Scientists develop groundbreaking liquid metal energy storage for industrial heat

Heat storage system on a laboratory scale: The ceramic beads store the heat. Credit: KALLA, KIT.

Researchers at the Karlsruhe Institute of Technology (KIT) are pioneering a groundbreaking high-temperature heat storage system that could dramatically change how industries use energy.

By utilizing liquid-metal technology, this system can efficiently store and manage heat, potentially reducing reliance on fossil fuels.

Industries like steel, concrete, and glass manufacturing are some of the most energy-intensive, consuming over 20% of Germany’s total energy, mostly from fossil fuels.

The KIT team’s development aims to store heat generated from renewable energy sources, making industrial processes more sustainable and less dependent on fluctuating energy supplies.

From April 22 to 26, 2024, the team will showcase a model of their innovative system at the Hannover Messe, an international trade fair for industrial technology.

This new system focuses on using a mixture of lead and bismuth metals, which are capable of being heated to over 700°C.

What makes liquid metals stand out is their ability to conduct heat 100 times more efficiently than traditional materials used in other high-temperature storage systems, such as liquid salts or hot gases.

Typically, pilot plants utilize these salts to store heat at around 550°C, and some have used gases to reach even higher temperatures.

However, the heat transfer efficiency of these gases to the storage materials—like steel, volcanic rock, or slag—has been less than ideal. In contrast, the lead-bismuth mix in the KIT system flows through ceramic beads, transferring heat more effectively and storing it until needed.

This capability is particularly beneficial when energy from renewable sources like solar or wind is plentiful but demand is low. The stored heat can then be used later, when energy costs rise or more power is necessary for continuous industrial operations. This method offers a practical solution to balance supply and demand, ensuring energy is available at the right temperature for industrial use without wastage.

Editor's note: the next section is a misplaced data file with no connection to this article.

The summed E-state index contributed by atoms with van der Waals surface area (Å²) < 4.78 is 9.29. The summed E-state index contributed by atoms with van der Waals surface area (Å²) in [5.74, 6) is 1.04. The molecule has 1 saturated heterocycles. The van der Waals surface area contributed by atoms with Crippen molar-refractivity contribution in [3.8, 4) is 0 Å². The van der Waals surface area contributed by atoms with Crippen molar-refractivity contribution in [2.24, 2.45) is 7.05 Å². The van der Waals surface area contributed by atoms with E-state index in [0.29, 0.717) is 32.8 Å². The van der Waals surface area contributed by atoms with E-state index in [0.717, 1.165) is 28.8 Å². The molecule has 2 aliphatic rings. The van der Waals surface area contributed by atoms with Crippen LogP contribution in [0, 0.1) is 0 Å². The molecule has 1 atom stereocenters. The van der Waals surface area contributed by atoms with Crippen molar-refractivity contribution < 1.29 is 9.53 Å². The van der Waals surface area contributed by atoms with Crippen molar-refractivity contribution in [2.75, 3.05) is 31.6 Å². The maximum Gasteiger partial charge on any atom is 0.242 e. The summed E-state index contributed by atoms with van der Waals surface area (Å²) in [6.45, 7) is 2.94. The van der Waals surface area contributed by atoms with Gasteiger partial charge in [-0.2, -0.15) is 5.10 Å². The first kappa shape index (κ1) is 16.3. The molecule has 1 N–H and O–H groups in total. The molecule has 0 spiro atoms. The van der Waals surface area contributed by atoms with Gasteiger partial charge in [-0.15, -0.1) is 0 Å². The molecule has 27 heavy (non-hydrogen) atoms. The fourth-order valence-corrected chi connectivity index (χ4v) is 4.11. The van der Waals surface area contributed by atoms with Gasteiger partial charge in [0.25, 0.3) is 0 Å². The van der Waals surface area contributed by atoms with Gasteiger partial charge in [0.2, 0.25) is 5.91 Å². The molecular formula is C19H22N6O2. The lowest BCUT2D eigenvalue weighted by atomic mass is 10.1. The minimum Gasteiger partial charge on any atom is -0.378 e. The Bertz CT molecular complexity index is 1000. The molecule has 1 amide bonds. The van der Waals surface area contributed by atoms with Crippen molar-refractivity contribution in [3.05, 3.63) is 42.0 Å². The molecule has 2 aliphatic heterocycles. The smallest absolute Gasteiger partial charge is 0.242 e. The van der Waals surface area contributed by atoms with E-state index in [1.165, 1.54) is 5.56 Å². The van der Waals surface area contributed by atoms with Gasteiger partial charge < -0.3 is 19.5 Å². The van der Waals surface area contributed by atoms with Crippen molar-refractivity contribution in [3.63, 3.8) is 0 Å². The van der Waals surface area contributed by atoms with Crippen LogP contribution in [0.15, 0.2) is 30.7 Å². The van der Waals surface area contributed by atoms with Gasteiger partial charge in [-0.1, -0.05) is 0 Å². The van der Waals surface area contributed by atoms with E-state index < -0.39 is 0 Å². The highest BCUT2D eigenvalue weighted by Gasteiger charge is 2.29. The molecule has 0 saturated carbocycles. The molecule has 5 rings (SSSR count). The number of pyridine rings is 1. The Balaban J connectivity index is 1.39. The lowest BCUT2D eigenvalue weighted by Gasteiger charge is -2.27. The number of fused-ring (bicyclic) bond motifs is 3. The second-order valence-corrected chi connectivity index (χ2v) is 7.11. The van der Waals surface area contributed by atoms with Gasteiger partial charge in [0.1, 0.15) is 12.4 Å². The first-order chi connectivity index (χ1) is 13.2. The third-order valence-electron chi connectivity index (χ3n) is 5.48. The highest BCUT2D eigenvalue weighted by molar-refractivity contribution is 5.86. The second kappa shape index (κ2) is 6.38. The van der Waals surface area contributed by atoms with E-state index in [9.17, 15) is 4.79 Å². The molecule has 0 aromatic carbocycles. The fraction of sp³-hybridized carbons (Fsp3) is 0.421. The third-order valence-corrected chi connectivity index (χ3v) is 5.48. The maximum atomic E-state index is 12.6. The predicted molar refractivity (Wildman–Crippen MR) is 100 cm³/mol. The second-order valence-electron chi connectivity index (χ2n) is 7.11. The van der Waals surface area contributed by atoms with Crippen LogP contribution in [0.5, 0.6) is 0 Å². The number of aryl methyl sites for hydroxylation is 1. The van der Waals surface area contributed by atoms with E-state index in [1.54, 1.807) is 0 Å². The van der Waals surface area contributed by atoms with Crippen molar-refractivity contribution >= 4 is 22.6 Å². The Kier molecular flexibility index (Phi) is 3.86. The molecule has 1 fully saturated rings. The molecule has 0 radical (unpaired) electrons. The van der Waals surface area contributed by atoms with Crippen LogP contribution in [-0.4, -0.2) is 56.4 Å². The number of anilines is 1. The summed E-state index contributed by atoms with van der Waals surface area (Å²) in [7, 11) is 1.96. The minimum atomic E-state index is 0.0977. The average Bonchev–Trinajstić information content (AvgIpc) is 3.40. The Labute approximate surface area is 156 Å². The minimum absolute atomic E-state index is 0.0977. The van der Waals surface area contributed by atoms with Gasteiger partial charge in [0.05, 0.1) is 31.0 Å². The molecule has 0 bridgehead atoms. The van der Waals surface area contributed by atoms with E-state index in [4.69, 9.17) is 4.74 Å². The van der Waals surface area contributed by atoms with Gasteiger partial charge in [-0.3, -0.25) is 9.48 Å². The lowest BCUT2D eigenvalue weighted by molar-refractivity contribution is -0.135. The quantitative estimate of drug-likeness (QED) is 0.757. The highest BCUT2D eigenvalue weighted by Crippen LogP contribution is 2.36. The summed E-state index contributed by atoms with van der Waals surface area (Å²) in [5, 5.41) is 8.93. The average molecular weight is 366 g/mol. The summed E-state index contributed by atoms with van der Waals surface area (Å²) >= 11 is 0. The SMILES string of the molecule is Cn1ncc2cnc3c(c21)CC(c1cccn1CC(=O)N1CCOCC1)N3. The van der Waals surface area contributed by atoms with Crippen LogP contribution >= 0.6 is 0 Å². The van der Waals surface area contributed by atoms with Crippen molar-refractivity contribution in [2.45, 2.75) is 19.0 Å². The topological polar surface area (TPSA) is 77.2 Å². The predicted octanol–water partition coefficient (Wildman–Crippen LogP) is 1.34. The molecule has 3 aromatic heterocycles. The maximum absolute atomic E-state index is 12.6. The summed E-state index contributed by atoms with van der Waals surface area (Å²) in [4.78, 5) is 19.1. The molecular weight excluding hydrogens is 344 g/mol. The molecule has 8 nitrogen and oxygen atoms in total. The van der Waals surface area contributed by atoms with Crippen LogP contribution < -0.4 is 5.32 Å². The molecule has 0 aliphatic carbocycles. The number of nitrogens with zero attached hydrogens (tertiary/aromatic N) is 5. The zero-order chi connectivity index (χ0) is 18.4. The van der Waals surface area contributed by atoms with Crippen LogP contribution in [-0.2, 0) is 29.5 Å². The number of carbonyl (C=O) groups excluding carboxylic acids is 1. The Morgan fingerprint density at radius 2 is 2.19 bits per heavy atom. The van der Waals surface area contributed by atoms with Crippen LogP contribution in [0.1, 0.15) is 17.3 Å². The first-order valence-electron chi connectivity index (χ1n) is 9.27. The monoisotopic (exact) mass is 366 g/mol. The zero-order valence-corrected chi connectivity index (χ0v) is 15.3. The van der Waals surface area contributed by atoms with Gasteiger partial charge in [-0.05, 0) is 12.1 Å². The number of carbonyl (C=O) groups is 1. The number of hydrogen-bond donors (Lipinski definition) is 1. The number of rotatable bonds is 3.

The system also features a unique loop setup within a steel tank where the “cold” liquid metal is recirculated through the ceramic beads, reheating in the process. This cycle has been demonstrated to work effectively at KIT’s specialized liquid-metal laboratory, KALLA.

So far, this type of liquid-metal heat storage system is rare globally due to logistical challenges. However, KIT’s researchers have managed to design a system with a significant capacity of 100 kilowatt-hours of heat, tested up to 400°C in laboratory settings. This model, although only half the size of the actual system at KIT, will be presented at the Hannover Messe to illustrate its potential and functionality.

Dr. Klarissa Niedermeier of KIT believes that this technology not only showcases the effective use of renewable energy in industrial settings but also highlights a significant step towards defossilizing the industry.

By reducing fossil fuel dependency, this system could help mitigate environmental impacts and promote sustainable energy practices across various sectors.